The family also fear regime forces have unjustly targeted them as anti-regime activists.
“I received a lot of threatening messages in Twitter,” Alabed said Sunday. “I feel that we are really targeted from regime people, so I can’t tell anyone. Even my parents doesn’t know where I live.”
Bana’s family has been in hiding since their home was reduced to rubble on November 27, their location unknown.
Alabed said she decided to speak to CNN to respond to questions and accusations of using Bana as an anti-regime propaganda tool.
“I am still here. I am real,” she said. “I am still fighting for my children’s life. We are not propaganda. We are real people. We are – we are Aleppo’s people.”
When CNN spoke to her on Sunday, Alabed was visibly thinner compared to the last time we spoke in October, exhaustion and stress written all over her face, with black bags under her eyes.
“We don’t have enough food, even water, we don’t have clean water. We just drink one cup every day,” she said. Their daily hunt for food and water is punctuated by the explosions of bombs falling around them.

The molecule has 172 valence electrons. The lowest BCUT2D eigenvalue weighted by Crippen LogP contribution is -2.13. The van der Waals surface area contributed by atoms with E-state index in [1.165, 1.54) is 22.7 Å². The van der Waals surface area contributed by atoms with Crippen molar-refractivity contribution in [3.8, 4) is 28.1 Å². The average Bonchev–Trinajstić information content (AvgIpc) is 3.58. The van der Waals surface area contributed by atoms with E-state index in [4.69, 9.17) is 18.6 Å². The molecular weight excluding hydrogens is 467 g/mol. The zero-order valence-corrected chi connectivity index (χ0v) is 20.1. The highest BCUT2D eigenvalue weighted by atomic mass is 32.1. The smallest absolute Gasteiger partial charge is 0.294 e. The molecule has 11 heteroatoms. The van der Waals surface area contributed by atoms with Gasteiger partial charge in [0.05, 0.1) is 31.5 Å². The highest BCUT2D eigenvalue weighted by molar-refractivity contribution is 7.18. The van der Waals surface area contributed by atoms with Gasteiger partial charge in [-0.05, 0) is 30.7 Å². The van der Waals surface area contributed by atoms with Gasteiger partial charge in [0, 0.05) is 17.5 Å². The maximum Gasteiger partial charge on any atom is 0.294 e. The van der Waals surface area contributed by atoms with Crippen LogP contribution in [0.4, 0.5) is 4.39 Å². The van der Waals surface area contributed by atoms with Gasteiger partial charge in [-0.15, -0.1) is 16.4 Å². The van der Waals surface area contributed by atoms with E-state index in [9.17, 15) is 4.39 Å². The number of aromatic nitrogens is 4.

During the interview, blasts could be heard at times in the background.
Some have cast doubt over the videos Alabed has posted on Twitter, saying Bana appeared to be scripted.
Alabed does not deny helping her young daughter articulate their messages to the world.
The videos are in English so a Western audience can access them, Alabed said. And while her daughter speaks a little English, Alabed helps “to make sure that her voice reach to a lot of people,” Alabed said, while holding Bana.
Two months ago, Alabed told us she would never leave eastern Aleppo, but with the regime on the verge of capturing the last of the rebel areas there, she is hoping international aid groups can help evacuate her family to safety.
’I love my Syria. I don’t want to leave it’
“I love my Syria. I don’t want to leave it, but in these days I don’t want to stay in Syria until (it) becomes calm, and because there is still fight(ing). When [the fight finishes] I will come back,” she said.
She is too scared to leave with the tens of thousands fleeing to regime-held western Aleppo.